The House / Teresa Waugh
London: Phoenix House, c2003.
As I was tidying up a few bookshelves recently I came across this book that I had put aside to read ages ago -- and it was a good choice for a lazy weekend. It's an epistolary novel -- written in diary entries and letters, from varied perspectives.
It was not quite successful, but made for a mostly fun read. The story is thus: post-war, Sydney Otterton, the eldest son of a rich family takes over his ancestral home, which is crumbling around him. His wife is the efficient, managing sort and starts making changes that are somewhat successful. Their children have one psychotic governess, then another. There are a number of servants, a large number it seemed to me, but considering the prewar household this is extremely bare bones. And added to that, Sydney's mother is a nutjob, a crack addict and a psychopath who tortured him all through his childhood and of whom he is still afraid. Also, there's a Polish writer who is writing a history of the family and who becomes fascinated by all of them. And don't forget the sinister renters of the flat they carve out of part of the house.
All of these eccentric and over-the-top characters interact within the mostly normal circumstances of post-war England, with the primary themes being both Sydney's difficulty reintegrating into civilian life after the heightened experience of the war, and the dissolution of aristocratic society after the war. The lack of available servants, extreme death duties, and changing expectations all play a part in the new life that the Otterton family finds itself living.
Many of the characters are more caricature, as if Waugh couldn't quite decide if this was a dark comedy or a straight-ahead novel of post-war life. It becomes both, and the two elements don't always sit comfortably together. Sydney's mother was startlingly evil, and her lady's maid was pretty terrifying also. There were a few more realistic portraits, though, and reading Sydney's diary was interesting -- you could see that he was bumbling and ineffective, but through his diary some sympathy was also roused. His horrible childhood and the loss of the camaraderie and simplicity of war both affect him greatly.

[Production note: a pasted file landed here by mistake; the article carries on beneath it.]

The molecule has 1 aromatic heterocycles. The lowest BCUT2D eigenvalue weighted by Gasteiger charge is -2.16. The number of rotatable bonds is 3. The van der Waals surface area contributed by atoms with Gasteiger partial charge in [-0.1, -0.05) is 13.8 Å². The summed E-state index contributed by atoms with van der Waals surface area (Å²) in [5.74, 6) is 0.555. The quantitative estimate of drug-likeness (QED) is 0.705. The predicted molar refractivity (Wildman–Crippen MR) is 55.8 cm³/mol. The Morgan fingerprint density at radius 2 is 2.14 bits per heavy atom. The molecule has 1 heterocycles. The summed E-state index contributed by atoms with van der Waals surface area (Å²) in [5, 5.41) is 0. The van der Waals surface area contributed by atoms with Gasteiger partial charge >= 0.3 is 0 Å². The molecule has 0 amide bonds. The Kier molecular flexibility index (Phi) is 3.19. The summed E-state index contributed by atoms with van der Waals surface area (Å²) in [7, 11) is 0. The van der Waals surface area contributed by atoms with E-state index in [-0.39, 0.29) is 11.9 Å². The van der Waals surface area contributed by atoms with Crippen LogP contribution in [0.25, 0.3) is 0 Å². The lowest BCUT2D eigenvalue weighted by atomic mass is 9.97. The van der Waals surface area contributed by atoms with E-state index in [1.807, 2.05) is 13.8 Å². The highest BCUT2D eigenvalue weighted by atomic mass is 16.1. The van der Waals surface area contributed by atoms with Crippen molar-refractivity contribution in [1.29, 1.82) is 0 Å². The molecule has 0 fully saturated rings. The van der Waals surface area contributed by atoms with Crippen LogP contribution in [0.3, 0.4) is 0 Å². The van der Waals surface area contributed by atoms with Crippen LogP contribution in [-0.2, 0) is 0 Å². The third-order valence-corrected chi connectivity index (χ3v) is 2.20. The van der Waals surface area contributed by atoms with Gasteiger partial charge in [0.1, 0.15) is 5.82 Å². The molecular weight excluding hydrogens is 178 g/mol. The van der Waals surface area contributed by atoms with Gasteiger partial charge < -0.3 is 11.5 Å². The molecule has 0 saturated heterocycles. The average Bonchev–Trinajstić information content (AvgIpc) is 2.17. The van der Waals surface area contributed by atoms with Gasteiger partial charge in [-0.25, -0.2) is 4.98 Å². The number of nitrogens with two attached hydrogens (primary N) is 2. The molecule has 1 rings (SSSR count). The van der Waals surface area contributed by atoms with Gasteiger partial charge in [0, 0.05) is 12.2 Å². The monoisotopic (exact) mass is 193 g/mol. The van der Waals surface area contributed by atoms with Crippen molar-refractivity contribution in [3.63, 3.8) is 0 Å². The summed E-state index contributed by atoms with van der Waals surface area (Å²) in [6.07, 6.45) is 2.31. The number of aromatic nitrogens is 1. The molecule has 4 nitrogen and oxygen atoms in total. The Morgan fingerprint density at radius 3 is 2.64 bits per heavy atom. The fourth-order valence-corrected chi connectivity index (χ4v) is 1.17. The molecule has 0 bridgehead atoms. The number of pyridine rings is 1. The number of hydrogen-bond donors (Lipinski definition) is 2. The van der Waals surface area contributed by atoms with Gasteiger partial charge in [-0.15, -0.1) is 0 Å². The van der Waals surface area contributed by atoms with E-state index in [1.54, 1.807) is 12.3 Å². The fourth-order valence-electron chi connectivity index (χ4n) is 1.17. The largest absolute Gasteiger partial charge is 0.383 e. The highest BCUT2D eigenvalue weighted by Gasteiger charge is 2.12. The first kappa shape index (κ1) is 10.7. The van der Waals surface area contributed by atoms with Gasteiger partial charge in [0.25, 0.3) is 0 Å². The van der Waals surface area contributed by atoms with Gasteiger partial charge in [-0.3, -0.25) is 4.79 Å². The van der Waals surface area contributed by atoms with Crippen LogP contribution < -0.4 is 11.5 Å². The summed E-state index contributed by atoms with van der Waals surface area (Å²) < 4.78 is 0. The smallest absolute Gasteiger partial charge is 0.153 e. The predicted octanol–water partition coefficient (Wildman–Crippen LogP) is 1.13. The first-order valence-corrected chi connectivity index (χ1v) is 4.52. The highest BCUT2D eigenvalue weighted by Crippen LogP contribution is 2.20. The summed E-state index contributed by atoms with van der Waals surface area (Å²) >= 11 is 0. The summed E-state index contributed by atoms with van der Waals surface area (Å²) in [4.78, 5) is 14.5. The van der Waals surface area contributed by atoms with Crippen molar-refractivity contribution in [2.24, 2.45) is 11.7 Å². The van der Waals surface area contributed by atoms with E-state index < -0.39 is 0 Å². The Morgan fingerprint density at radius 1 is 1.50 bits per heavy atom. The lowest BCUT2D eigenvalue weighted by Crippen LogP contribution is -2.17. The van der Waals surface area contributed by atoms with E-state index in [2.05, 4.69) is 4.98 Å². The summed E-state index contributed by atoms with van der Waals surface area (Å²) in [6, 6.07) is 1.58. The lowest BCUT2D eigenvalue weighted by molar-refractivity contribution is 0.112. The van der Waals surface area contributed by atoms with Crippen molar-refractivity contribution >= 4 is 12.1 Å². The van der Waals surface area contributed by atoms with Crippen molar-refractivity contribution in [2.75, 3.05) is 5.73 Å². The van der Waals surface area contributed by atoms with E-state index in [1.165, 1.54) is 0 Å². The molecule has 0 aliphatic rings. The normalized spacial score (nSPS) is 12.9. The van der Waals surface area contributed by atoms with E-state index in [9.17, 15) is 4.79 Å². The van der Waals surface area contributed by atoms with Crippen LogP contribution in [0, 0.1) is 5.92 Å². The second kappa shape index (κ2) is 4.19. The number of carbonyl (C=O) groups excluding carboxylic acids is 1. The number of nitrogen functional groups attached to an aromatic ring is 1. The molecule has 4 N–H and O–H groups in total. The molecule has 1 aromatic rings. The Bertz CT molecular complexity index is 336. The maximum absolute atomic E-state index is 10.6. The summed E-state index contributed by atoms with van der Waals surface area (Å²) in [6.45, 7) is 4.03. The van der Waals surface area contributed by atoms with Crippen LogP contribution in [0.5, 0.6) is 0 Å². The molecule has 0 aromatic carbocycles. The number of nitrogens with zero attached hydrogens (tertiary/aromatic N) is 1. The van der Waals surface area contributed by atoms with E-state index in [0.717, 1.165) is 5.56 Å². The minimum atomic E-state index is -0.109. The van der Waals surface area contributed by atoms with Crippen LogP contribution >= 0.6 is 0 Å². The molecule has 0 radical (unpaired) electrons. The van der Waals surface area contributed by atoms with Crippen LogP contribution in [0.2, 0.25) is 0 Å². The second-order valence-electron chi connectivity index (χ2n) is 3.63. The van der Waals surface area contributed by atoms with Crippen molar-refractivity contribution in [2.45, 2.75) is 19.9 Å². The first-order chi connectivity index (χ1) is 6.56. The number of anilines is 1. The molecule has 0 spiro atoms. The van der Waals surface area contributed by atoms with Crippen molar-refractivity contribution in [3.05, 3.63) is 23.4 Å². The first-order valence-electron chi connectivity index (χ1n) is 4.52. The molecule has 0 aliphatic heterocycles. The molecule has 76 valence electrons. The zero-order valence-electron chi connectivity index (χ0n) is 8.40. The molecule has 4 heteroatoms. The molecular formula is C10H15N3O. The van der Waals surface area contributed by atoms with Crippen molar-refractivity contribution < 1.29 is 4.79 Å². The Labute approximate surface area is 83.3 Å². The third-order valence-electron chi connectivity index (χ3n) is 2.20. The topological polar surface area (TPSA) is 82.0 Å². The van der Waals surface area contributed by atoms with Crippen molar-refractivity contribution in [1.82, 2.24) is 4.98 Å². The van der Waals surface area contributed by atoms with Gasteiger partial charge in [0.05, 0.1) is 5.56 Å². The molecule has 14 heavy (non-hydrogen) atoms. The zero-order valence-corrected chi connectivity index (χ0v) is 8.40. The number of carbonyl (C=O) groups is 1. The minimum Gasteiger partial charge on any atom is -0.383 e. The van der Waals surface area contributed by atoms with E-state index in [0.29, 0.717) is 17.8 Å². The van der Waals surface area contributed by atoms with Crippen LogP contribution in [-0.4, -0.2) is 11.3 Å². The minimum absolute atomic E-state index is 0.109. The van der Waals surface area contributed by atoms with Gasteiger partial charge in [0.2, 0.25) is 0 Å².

But there were other characters who I enjoyed more. My favourite sections were those of Sarah's diary and of Georgina's notebook. Sarah is a general house servant, I was never quite sure what she did, but she was important and had a long history with the house. She keeps a diary, detailing the ups and downs of all the characters in the house; she seems to quietly observe everything, and has her own dramas with two possible love interests and regret at her choices. She is the voice of the modern world breaking in on the past.
Georgina is the daughter, a young girl who keeps a surreptitious notebook. It's heartbreaking -- she records the sadistic governess' behaviour while not even considering telling her parents, as she knows they would just tell her she was imagining things. The vulnerability of childhood comes out clearly, as does the situation at school, when she notes that her brother doesn't want to go back after holidays because of the abusive conditions there. She has a clear voice, with misspellings and childish clarity of vision making her very recognizable.
I enjoyed the format of the book even if it did become a bit cartoonish in parts. The variety of letters and diaries and the overall feel of the book were both well done. But it's hard to pin down exactly what Waugh meant to do with this one.